These bacteria form nodules in the roots of the nitrogen-fixing plants and convert atmospheric nitrogen into a form usable by the plant. This nitrogen is then not only used by the plant but also released into the soil once the plant dies.

However, if you want to use these plants in order to add nitrogen to the soil naturally, you will need to kill them before they produce flowers and seeds. Otherwise, most of the nitrogen produced by the symbiotic bacteria will be used up in the flowering process.

  • How to Successfully Use Nitrogen-fixing Plants

If you want to use nitrogen-fixing plants solely for the purpose of adding nitrogen to the soil, you will need to follow the instructions given below.

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Plan your harvest years in advance. After each nitrogen-eating crop, you should plant a nitrogen-fixing one for the next season. Plant beans, peas and other legumes but keep in mind that you must not let them flower or produce any yield if you want to use them for producing nitrogen and adding it to the soil. Such plants are called crop plants.

Either plant them at such a time that they die before flowering due to frost, or cut them up yourself right before they start to flower. Only then will these plants release all the stored nitrogen into the soil. Remove them and plant your new crop in the nitrogen-rich soil!

  • Add Organic Mulching

Make a habit of collecting old leftover vegetables, dropped leaves and any other plant matter and spreading it over your soil. These things act as a layer of mulch that breaks down slowly over time, releasing their nitrogen content into the soil. Doing this will eventually increase the nitrogen levels of your soil.

How To Tell if Your Soil Needs More Nitrogen

Observing stunted plant growth and soil testing are some methods used to determine if the soil needs more nitrogen.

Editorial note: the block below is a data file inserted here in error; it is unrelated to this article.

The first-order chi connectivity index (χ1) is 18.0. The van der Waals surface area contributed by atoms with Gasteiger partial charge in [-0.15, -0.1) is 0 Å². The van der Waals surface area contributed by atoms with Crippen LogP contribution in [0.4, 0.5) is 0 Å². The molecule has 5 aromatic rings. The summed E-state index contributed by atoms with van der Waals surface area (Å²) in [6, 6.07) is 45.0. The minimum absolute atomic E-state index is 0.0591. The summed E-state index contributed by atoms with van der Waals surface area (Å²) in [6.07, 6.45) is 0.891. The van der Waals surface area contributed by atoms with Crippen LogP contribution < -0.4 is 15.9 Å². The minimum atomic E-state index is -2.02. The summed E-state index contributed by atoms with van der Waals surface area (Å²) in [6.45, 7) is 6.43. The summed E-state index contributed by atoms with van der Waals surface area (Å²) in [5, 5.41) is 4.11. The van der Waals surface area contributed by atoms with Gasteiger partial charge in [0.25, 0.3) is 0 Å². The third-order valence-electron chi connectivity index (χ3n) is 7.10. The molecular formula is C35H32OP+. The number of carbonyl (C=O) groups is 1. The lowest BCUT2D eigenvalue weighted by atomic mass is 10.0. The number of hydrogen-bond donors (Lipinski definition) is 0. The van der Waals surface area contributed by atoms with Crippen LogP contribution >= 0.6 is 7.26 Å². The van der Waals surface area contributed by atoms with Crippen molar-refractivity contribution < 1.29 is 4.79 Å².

Sometimes, nitrogen deficiency manifests by producing certain signs and symptoms in the plants, other times it is not so apparent. Here are a number of ways you can find out if your soil needs more nitrogen.

– Check Your Plants

A major sign of nitrogen deficiency in the soil is stunted plant growth, which means your plant will not grow to its full potential. The leaves of the plants grown in deficient soil will be very small in size compared to those of healthy plants.

Another symptom would be the yellowing of the leaves of the plant. This phenomenon is called chlorosis. It happens because the leaves use nitrogen to synthesize chlorophyll, the substance that imparts a fresh green color to your leaves. In the case of nitrogen-deficient soil, the leaves will not produce enough chlorophyll and will appear dull and yellow.

In severe cases, your plant might also start exhibiting rapid leaf drop. During bloom time, small-sized flowers will grow and die sooner than average. You will notice that the fruit yield will also be low and of poor quality.

– Perform Soil Testing

Soil testing really comes in handy when it comes to growing plants like a pro. Always check your soil’s nitrogen levels prior to planting new crops. Continue reading to find some common ways of testing soil for nitrogen.

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  • Lab Test

Send a sample of the soil to a nearby laboratory. They will carry out various tests on your soil and determine its nitrogen levels. Search around your area to determine which laboratories offer this service, but take note that these labs might take weeks before they present you with a detailed report.

Another important thing to keep in mind with nitrogen testing is that it is extremely volatile. You will need to freeze your sample and then send it to the lab to get an accurate result. Otherwise, the sample would have lost most of its nitrogen by the time it makes it to the lab.

  • Home Test Kits

Many home test kits are available in the market these days. They claim to provide you with an instant result regarding the nutrient content of your soil. Make sure you invest in a home test kit from a reliable source. Even then, keep in mind that you cannot be 100 percent sure that it is completely accurate.